Category Archives: Landscape

Planning for Paris

In my opinion, the best way to stick to a New Year’s resolution is to commit on New Year’s Eve, whether that’s signing up for a marathon, or perhaps purchasing airfare to that bucket-list locale you’ve been dreaming of. In this case, Paris. This Spring, the husband and I will be jetting off to Paris for the first time. With one-week to explore the City of Light, we’ll be focusing our travels within the city, or nearby. While the husband researches airbnb’s and can’t-miss restaurants, this art historian is making sure our travel itinerary is well stocked with museums, and sights featured in favorite impressionist oeuvres.


Though I’d love to see every museum Paris has to offer, I plan on saving plenty of time for simply enjoying the city. Paris Museum Pass to the rescue. Available as 2, 4 or 6 day Passes, the Museum Pass gains your access to 60 museum & monuments, let’s you skip the lines, and does away with the guilt of only popping in a museum for a moment, without seeing everything.


Just west of the historic core, Musée d’Orsay features the largest collection of impressionist and post-impressionist (this gal’s favorite period) masterpieces in the world, from Monet to Cézanne.

2A short stroll from Musée d’Orsay, and through Tuileries Garden, the Orangerie is home to Claude Monet’s Water Lilies. The eight immersive compositions occupy two consecutive rooms, flooded with natural light, per Monet’s own recommendation.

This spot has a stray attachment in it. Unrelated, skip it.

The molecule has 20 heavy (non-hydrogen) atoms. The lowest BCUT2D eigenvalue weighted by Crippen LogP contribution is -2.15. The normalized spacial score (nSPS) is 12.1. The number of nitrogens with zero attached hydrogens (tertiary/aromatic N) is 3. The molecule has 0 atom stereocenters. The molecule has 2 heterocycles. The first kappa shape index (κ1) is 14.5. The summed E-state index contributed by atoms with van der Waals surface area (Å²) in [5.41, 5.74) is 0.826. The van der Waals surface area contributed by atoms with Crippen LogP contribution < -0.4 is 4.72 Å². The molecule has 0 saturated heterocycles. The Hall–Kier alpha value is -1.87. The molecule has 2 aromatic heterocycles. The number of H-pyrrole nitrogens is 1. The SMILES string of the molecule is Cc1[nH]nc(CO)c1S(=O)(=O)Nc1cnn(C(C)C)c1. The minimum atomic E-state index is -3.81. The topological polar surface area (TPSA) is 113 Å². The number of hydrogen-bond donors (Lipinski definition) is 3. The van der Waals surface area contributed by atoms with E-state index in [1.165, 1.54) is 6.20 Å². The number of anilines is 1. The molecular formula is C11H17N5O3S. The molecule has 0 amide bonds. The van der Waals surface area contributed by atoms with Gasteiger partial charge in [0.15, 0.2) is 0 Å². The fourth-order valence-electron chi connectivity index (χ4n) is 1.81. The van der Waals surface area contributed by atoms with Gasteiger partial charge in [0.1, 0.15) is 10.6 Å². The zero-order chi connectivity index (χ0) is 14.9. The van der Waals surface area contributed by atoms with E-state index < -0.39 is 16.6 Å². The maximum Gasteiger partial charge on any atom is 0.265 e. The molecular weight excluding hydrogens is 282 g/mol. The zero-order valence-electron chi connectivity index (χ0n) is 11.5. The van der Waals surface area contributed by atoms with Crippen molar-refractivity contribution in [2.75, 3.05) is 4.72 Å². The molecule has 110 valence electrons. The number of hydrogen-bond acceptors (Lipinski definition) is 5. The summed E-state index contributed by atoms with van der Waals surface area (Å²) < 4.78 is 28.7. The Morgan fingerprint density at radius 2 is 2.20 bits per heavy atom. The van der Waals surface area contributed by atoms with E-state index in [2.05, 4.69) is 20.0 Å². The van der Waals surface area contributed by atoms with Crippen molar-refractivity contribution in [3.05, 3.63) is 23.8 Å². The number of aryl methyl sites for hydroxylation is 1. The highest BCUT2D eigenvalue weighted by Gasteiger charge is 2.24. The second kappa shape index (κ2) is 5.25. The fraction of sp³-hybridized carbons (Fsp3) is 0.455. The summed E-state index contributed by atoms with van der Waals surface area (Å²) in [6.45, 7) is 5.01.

I relish the chance to see artists’ creative spaces. Enter Musée Rodin. I am equally excited to see the mansion where Rodin lived and worked, as I am to search the gardens for the sculptor’s renowned works, such as The Thinker.


According to the all-knowing Rick StevesMusée Marmottan holds the largest collection of Monet’s work, in an “intimate, and untouristy” setting.


With an immense collection, from ancient works through mid-19th century, the Louvre is quick to overwhelm. The museum’s greek statuary collection, like the Venus de Milo and Winged Victory of Samothrace are at the top of my list, and perhaps a quick peek at the Medieval and Renaissance works, from Giotto to Raphael (basically a real-life stroll through an Art History 102 textbook). On the other hand, I DO NOT plan to waste time battling the crowds for a glance at the Mona Lisa.